UN experts: `Substantial evidence’ of Rwanda forces in Congo

American Age Official

UNITED NATIONS (AP) — U.N. experts say they found “substantial evidence” of Rwandan government forces crossing into neighboring eastern Congo, either to reinforce M23 rebels or to conduct military operations against another rebel group that includes fighters accused of taking part in the 1994 Rwanda genocide.

According to excerpts from the latest report from the panel of experts obtained Friday by The Associated Press, weapons, ammunition and uniforms were also provided to the M23 rebels. The group resurfaced more than a year ago and has been accused of killing civilians and seizing land in eastern Congo’s Rutshuru territory.

The panel said it also found “substantial evidence” of support given to several Congolese armed groups by members of Congo’s military, known as the FARDC, in Rutshuru. It said there is “cooperation between FARDC units and Congolese armed groups in Rutshuru territory.”

At the root of the current crisis between Rwanda and Congo is the 1994 genocide.

The carnage began when a plane carrying Rwandan President Juvénal Habyarimana was shot down, killing the leader, who like most Rwandans was an ethnic Hutu.

The country’s minority Tutsis were blamed, and although they denied it, bands of Hutu extremists began killing them, including children, with support from Rwanda’s army, police and militias.

The genocide killed more than 800,000 ethnic Tutsis and moderate Hutus who tried to protect them. Thousands of Hutus fled to neighboring eastern Congo.

Rwanda’s current president, Paul Kagame, a Tutsi and former opposition military commander, is widely credited with stopping the genocide, but he has become a polarizing figure in recent years, accused of leading an authoritarian government that crushes all dissent.

The M23 rebels are largely Congolese ethnic Tutsis who became prominent 10 years ago when their fighters seized Goma, eastern Congo’s largest city on the border with Rwanda. The group derives its name from a March 23, 2009, peace deal, which it accuses the Congo government of not implementing.

The FDLR movement, also mentioned by the panel of experts, is a Hutu rebel group opposed to Tutsi influence that reportedly includes Hutus who participated in Rwanda’s genocide.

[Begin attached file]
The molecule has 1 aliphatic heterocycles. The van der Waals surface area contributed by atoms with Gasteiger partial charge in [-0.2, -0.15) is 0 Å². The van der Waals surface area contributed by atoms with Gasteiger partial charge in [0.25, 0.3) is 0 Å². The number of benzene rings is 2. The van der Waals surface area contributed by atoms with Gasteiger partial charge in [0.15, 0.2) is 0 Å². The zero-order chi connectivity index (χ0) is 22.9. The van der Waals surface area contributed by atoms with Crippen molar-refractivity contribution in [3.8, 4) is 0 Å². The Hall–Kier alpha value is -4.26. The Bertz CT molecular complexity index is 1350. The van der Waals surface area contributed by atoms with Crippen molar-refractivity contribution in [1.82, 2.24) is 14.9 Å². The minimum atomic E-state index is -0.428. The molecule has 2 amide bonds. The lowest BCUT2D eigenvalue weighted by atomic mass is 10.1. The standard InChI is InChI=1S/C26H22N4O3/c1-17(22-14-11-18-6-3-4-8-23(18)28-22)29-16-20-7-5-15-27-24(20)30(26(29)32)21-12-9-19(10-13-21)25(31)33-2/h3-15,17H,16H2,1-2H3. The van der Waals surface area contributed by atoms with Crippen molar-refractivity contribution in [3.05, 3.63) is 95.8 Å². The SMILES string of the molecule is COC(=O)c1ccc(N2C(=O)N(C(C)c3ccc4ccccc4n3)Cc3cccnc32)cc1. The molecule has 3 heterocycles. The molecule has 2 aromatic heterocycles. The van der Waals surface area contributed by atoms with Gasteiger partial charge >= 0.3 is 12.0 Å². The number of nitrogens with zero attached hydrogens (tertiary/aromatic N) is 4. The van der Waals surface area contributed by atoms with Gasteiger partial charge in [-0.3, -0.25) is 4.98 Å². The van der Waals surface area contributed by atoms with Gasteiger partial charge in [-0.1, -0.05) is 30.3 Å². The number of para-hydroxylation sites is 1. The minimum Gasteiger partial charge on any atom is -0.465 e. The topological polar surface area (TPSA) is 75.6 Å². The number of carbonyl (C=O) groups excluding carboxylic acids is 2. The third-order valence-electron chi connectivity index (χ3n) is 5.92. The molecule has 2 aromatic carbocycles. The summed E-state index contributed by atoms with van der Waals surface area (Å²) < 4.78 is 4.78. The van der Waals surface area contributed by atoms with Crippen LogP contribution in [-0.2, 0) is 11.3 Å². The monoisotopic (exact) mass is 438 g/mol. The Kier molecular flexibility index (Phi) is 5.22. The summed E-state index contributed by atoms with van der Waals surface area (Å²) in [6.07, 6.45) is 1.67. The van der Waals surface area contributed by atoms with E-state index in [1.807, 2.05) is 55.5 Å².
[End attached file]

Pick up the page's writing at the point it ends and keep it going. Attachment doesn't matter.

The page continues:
Renewed attacks by M23 rebels have angered Congo’s government and led to talk of war in eastern Congo, a volatile region rich in minerals critical to much of the world’s technology. This month, the United Nations accused the rebels of massacring more than 130 civilians in two villages.

Early this week, France and Germany joined international pressure on Rwanda, openly accusing the country of supporting rebels in eastern Congo, which could have repercussions for foreign aid that Rwanda has long enjoyed.

The Rwandan government issued a statement Wednesday calling accusations that it is supporting M23 “wrong” and part of a “tired old blame game” undermining efforts by regional leaders to find a lasting peace, “to which Rwanda is fully committed.”

It accused Congo’s government of failing to deal with “the over 130 armed groups on its territory” and hold accountable Congolese soldiers for serious abuses against civilians and “the genocidal remnant militia FDLR, which has been preserved for decades” in the country.

The statement cites cross-border attacks into Rwanda by Congolese troops and the FDLR, says Rwanda hosts over 800,000 Congolese refugees in camps, many for over 20 years, and accuses the U.N. peacekeeping mission that has been in eastern Congo for more than 22 years and costs over $1 billion a year of achieving “little tangible results.”

M23 rebels retreated Friday from some territory they had seized in eastern Congo, a welcome first withdrawal, but regional experts said it is a fraction of the territory they control. The M23 positions in Kibumba, in North Kivu, were taken over by the new East African Regional Force given the job of protecting the area.

Lawrence Kanyuka, M23′s political spokesman, said in a statement the retreat was in line with an agreement made last month at a summit in Angola.

At the Nov. 23 summit, which included Congo’s president and Rwanda’s foreign minister, leaders called for a cease-fire in eastern Congo to be followed by a withdrawal of rebels from major towns under M23 control — Bunagana, Rutshuru and Kiwanja.

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